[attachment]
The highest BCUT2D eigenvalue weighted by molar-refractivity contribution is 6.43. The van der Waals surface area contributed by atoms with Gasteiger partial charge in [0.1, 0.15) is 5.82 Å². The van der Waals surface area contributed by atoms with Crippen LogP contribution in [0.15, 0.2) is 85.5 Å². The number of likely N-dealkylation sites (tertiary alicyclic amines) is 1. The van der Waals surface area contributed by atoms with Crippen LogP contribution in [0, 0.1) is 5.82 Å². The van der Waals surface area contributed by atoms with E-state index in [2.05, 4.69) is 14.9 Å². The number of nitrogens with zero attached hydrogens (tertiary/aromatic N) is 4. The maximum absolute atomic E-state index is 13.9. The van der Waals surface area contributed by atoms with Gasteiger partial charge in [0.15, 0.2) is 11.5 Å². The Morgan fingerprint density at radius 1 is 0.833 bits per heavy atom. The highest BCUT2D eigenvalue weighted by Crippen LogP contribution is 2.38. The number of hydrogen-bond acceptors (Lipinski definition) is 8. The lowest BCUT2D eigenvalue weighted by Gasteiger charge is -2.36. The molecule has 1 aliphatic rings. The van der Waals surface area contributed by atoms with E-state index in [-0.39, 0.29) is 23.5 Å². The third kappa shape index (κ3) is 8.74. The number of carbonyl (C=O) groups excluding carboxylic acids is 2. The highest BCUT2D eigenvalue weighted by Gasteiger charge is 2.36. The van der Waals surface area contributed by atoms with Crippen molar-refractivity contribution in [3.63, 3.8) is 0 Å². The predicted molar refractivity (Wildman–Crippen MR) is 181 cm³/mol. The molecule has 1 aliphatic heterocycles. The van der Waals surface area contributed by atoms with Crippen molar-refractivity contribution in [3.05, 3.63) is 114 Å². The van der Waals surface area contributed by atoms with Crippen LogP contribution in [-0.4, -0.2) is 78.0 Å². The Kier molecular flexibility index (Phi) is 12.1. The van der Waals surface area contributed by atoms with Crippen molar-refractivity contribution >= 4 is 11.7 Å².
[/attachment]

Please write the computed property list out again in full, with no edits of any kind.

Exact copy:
The highest BCUT2D eigenvalue weighted by molar-refractivity contribution is 6.43. The van der Waals surface area contributed by atoms with Gasteiger partial charge in [0.1, 0.15) is 5.82 Å². The van der Waals surface area contributed by atoms with Crippen LogP contribution in [0.15, 0.2) is 85.5 Å². The number of likely N-dealkylation sites (tertiary alicyclic amines) is 1. The van der Waals surface area contributed by atoms with Crippen LogP contribution in [0, 0.1) is 5.82 Å². The van der Waals surface area contributed by atoms with E-state index in [2.05, 4.69) is 14.9 Å². The number of nitrogens with zero attached hydrogens (tertiary/aromatic N) is 4. The maximum absolute atomic E-state index is 13.9. The van der Waals surface area contributed by atoms with Gasteiger partial charge in [0.15, 0.2) is 11.5 Å². The Morgan fingerprint density at radius 1 is 0.833 bits per heavy atom. The highest BCUT2D eigenvalue weighted by Crippen LogP contribution is 2.38. The number of hydrogen-bond acceptors (Lipinski definition) is 8. The lowest BCUT2D eigenvalue weighted by Gasteiger charge is -2.36. The molecule has 1 aliphatic rings. The van der Waals surface area contributed by atoms with E-state index in [-0.39, 0.29) is 23.5 Å². The third kappa shape index (κ3) is 8.74. The number of carbonyl (C=O) groups excluding carboxylic acids is 2. The highest BCUT2D eigenvalue weighted by Gasteiger charge is 2.36. The van der Waals surface area contributed by atoms with Crippen molar-refractivity contribution in [3.63, 3.8) is 0 Å². The predicted molar refractivity (Wildman–Crippen MR) is 181 cm³/mol. The molecule has 1 aliphatic heterocycles. The van der Waals surface area contributed by atoms with Crippen molar-refractivity contribution in [3.05, 3.63) is 114 Å². The van der Waals surface area contributed by atoms with Crippen LogP contribution in [-0.4, -0.2) is 78.0 Å². The Kier molecular flexibility index (Phi) is 12.1. The van der Waals surface area contributed by atoms with Crippen molar-refractivity contribution >= 4 is 11.7 Å².